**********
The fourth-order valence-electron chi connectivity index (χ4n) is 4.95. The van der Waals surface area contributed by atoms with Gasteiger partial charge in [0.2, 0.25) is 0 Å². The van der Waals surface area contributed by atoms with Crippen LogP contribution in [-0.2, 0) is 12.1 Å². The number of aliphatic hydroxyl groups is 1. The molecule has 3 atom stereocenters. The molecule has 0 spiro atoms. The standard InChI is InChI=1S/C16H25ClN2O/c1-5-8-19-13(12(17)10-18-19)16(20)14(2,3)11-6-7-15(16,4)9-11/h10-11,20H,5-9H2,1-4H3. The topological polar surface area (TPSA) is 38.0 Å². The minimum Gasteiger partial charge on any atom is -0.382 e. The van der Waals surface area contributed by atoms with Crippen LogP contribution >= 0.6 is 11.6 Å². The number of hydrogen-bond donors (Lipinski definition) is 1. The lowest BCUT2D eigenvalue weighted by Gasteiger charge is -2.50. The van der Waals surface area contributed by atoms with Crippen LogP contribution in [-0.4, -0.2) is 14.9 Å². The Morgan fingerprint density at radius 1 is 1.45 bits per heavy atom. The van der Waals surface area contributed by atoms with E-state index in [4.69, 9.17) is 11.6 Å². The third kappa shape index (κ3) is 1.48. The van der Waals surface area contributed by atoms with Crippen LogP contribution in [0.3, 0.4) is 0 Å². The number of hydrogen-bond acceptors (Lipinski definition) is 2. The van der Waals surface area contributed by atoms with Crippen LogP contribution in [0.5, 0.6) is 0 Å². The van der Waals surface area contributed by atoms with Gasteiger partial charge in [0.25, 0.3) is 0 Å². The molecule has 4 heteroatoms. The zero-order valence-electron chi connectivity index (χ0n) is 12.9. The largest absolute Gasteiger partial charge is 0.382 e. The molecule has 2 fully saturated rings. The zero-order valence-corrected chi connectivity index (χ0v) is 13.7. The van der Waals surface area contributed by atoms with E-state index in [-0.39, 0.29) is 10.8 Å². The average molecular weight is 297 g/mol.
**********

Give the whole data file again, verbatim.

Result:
The fourth-order valence-electron chi connectivity index (χ4n) is 4.95. The van der Waals surface area contributed by atoms with Gasteiger partial charge in [0.2, 0.25) is 0 Å². The van der Waals surface area contributed by atoms with Crippen LogP contribution in [-0.2, 0) is 12.1 Å². The number of aliphatic hydroxyl groups is 1. The molecule has 3 atom stereocenters. The molecule has 0 spiro atoms. The standard InChI is InChI=1S/C16H25ClN2O/c1-5-8-19-13(12(17)10-18-19)16(20)14(2,3)11-6-7-15(16,4)9-11/h10-11,20H,5-9H2,1-4H3. The topological polar surface area (TPSA) is 38.0 Å². The minimum Gasteiger partial charge on any atom is -0.382 e. The van der Waals surface area contributed by atoms with Crippen LogP contribution >= 0.6 is 11.6 Å². The number of hydrogen-bond donors (Lipinski definition) is 1. The lowest BCUT2D eigenvalue weighted by Gasteiger charge is -2.50. The van der Waals surface area contributed by atoms with Crippen LogP contribution in [-0.4, -0.2) is 14.9 Å². The Morgan fingerprint density at radius 1 is 1.45 bits per heavy atom. The van der Waals surface area contributed by atoms with E-state index in [4.69, 9.17) is 11.6 Å². The third kappa shape index (κ3) is 1.48. The van der Waals surface area contributed by atoms with Crippen LogP contribution in [0.3, 0.4) is 0 Å². The number of hydrogen-bond acceptors (Lipinski definition) is 2. The van der Waals surface area contributed by atoms with Crippen LogP contribution in [0.5, 0.6) is 0 Å². The van der Waals surface area contributed by atoms with Gasteiger partial charge in [0.25, 0.3) is 0 Å². The molecule has 4 heteroatoms. The zero-order valence-electron chi connectivity index (χ0n) is 12.9. The largest absolute Gasteiger partial charge is 0.382 e. The molecule has 2 fully saturated rings. The zero-order valence-corrected chi connectivity index (χ0v) is 13.7. The van der Waals surface area contributed by atoms with E-state index in [-0.39, 0.29) is 10.8 Å². The average molecular weight is 297 g/mol.